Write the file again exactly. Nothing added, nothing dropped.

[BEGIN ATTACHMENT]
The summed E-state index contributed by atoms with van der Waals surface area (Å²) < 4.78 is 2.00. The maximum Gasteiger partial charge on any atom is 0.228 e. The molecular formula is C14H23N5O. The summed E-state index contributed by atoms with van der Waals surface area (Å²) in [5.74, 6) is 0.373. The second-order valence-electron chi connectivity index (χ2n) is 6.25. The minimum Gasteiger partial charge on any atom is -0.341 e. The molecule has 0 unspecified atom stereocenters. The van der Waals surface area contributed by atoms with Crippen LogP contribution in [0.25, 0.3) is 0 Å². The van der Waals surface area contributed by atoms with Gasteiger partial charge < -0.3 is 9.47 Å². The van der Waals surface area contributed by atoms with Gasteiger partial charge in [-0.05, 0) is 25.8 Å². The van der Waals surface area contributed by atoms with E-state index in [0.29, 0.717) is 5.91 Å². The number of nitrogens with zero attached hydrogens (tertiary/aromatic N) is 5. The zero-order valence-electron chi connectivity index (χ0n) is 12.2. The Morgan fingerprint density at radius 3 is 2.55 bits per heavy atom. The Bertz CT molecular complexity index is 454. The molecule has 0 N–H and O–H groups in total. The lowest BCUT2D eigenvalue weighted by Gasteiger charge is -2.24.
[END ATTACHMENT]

The summed E-state index contributed by atoms with van der Waals surface area (Å²) < 4.78 is 2.00. The maximum Gasteiger partial charge on any atom is 0.228 e. The molecular formula is C14H23N5O. The summed E-state index contributed by atoms with van der Waals surface area (Å²) in [5.74, 6) is 0.373. The second-order valence-electron chi connectivity index (χ2n) is 6.25. The minimum Gasteiger partial charge on any atom is -0.341 e. The molecule has 0 unspecified atom stereocenters. The van der Waals surface area contributed by atoms with Crippen LogP contribution in [0.25, 0.3) is 0 Å². The van der Waals surface area contributed by atoms with Gasteiger partial charge < -0.3 is 9.47 Å². The van der Waals surface area contributed by atoms with Gasteiger partial charge in [-0.05, 0) is 25.8 Å². The van der Waals surface area contributed by atoms with E-state index in [0.29, 0.717) is 5.91 Å². The number of nitrogens with zero attached hydrogens (tertiary/aromatic N) is 5. The zero-order valence-electron chi connectivity index (χ0n) is 12.2. The Morgan fingerprint density at radius 3 is 2.55 bits per heavy atom. The Bertz CT molecular complexity index is 454. The molecule has 0 N–H and O–H groups in total. The lowest BCUT2D eigenvalue weighted by Gasteiger charge is -2.24.